Despite a number of marijuana advocates having expressed concern over Canada planning to send some pot offenders to prison after it makes weed fully legal next year, Federal Justice Minister Jody Wilson-Raybould says she refuses to apologize for moving forward with policies intended to keep the herb out of the hands of children.
During a recent interview with CTV’s Question Period, Wilson-Raybould said the intention of Canada’s marijuana legalization bill, which dictates a 14-year prison sentence for anyone who knowingly sells pot to kids, was created to put the offense in the same ranks as serious crimes, such as sexual assault, which can challenge the wellbeing of children.
"I am not going to apologize for the strict penalties that we put in place in this legislation,” she said. “I know it's going to benefit from debate and dialogue and discussion, not only in Parliament but across the country.
"We are not advocating or encouraging young people to engage and smoke cannabis,” she continued. “We are putting in strict penalties to ensure that anybody that invites a child or uses a child for any of the prohibited actions within the code... will suffer a severe penalty."
Longtime activists like Jodie Emery, who has been called Canada's “princess of pot,” argue that legalization should not come with harsher penalties. In a recent Twitter post, Emery said that Canada’s marijuana bill “is BAD “LEGALIZATION,” referring to it as “Prohibition 2.0.”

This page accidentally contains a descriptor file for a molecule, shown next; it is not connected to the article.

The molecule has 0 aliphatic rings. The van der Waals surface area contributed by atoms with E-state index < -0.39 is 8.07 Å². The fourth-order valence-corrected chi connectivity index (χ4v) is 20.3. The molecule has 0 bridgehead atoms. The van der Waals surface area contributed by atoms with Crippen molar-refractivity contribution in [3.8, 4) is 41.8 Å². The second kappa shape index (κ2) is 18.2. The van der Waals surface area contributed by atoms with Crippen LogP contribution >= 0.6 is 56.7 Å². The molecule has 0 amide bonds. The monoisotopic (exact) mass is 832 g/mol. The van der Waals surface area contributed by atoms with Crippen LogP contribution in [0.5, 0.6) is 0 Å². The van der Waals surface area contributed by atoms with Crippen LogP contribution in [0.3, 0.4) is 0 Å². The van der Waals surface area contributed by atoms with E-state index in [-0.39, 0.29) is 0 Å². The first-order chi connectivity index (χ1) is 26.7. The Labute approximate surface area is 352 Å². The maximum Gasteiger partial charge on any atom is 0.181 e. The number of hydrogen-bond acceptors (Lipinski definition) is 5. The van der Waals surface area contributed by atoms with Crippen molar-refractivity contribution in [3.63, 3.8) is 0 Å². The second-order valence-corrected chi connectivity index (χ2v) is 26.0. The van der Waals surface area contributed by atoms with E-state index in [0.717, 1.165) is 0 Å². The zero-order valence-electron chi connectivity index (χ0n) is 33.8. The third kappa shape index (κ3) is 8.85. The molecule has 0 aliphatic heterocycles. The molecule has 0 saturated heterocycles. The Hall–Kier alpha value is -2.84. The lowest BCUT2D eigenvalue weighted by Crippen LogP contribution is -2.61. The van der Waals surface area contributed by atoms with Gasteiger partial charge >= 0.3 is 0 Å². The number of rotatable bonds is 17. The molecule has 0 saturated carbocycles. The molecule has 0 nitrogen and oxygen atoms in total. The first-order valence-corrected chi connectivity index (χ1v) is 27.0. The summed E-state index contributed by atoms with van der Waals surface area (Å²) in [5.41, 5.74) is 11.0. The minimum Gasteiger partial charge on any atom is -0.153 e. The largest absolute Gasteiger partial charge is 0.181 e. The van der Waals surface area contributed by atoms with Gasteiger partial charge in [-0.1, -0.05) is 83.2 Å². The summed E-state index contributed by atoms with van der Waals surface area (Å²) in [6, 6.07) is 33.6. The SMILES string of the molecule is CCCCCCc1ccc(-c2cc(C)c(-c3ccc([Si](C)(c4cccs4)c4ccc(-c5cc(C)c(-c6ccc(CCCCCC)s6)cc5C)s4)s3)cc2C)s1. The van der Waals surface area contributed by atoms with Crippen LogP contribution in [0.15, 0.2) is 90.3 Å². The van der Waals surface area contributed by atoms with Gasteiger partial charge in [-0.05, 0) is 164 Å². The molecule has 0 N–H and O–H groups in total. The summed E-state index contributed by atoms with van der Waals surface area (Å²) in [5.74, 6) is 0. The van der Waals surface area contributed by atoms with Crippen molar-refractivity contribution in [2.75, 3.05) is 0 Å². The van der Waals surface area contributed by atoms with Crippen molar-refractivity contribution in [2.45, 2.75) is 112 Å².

In Canada, anyone who sells alcoholic beverages to someone under the legal drinking age can be forced to pay a fine and possibly even serve jail time. However, the potential for being locked up in this scenario is not even close to as severe as the threat that comes with supplying pot to a minor under the Liberal government’s master plan.
It is this inconsistently and apparent prejudice toward marijuana that has advocates unnerved about Canada’s concept of legalization.
But according to Colorado’s former drug czar, Andrew Freedman, Canada doesn’t need to worry about marijuana falling into the hands of children under a legal market. He recently told Question Period that Colorado has “not seen a significant increase in usage” among kids since the retail trade was launched back in 2014.
He also said Canada would likely experience a variety of other issues, like more emergency room visits for pot edible “overdoses,” before it is ever forced to contend with the issue of underage use.